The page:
Date
28 March 2017
Evergrande's bottled-water brand Spring gained recognition quickly through a sponsorship deal with Guangzhou Evergrande football club, but the business continues to lose money. Photo: yinews.cn
Evergrande's bottled-water brand Spring gained recognition quickly through a sponsorship deal with Guangzhou Evergrande football club, but the business continues to lose money. Photo: yinews.cn

Evergrande in a sweet spot with sale of non-core businesses

Xu Jiayin, founder of China Evergrande Group, a member of the so-called “Big Dee club” started by Hong Kong billionaire Cheng Yu-tung, has again displayed his balance-sheet management skills.

The tycoon is overseeing an initiative by his firm, which is China’s second-largest property developer by sales, for disposal of three non-core businesses — bottled water, grain & oil, and dairy products — for a total of 2.7 billion yuan (US$405 million).

The company ventured into non-property sectors in 2014, and Xu was able to expand the businesses quickly.

For instance, through sponsorship of the football club Guangzhou Evergrande, also owned by Xu, the bottled-water brand Evergrande Spring quickly became a household name.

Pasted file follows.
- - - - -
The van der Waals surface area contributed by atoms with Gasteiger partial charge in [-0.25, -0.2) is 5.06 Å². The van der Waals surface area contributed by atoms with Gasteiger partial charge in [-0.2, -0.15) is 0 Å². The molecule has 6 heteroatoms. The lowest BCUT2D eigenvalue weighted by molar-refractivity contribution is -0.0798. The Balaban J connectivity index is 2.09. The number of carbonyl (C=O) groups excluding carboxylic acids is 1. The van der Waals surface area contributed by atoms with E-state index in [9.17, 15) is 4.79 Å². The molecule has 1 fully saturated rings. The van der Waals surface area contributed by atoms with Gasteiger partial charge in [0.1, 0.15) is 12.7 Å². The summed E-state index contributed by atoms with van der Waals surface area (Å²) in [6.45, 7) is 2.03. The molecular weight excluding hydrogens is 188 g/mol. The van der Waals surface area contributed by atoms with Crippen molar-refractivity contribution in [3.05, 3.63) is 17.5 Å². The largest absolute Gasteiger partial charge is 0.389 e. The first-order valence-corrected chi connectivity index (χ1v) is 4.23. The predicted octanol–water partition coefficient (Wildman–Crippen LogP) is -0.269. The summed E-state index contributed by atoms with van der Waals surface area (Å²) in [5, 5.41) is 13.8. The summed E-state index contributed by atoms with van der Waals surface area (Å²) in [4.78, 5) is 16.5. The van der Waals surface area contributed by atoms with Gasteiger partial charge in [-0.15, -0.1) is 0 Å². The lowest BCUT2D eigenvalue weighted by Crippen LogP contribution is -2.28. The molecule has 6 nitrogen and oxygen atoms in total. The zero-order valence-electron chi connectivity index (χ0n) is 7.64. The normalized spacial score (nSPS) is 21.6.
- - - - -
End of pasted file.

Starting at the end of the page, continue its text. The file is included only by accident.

But gaining market share is one thing, making profit from it is another.

Grouped together as “other business” on Evergrande’s books, the three units reported total sales revenue of 5.12 billion yuan last year, but their net loss was almost as large — at 4.48 billion yuan.

The businesses carried a debt load of 3.3 billion yuan, adding to the group’s already sizable leverage burden.

So, it was quite impressive that Xu was able to find buyers for the units at a good price.

Selling to three different buyers, Evergrande will receive a hefty sum and will enable it to book some one-off gain.

Evergrande only revealed the names of buyers, without going into details.

One of the counterparties is a Shenzhen-based car dealer of BYD, which paid 1.8 billion yuan for the bottled-water unit.

Now, it begs the question of why a car dealer would want to own a completely unrelated business.

The terms of the transactions appear to be very much in favor of Evergrande, except for one thing. Buyers only need to pay 10 percent for the first installment, with the balance to be spread over three years.

If buyers choose to walk away from the deals for whatever reason, Evergrande could suffer.

But at least for now, Evergrande has removed three bad businesses, which would be good for its rating and fund-raising activities.

This article appeared in the Hong Kong Economic Journal on Sept. 29.

Translation by Julie Zhu

[Chinese version 中文版]

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RC

Hong Kong Economic Journal columnist

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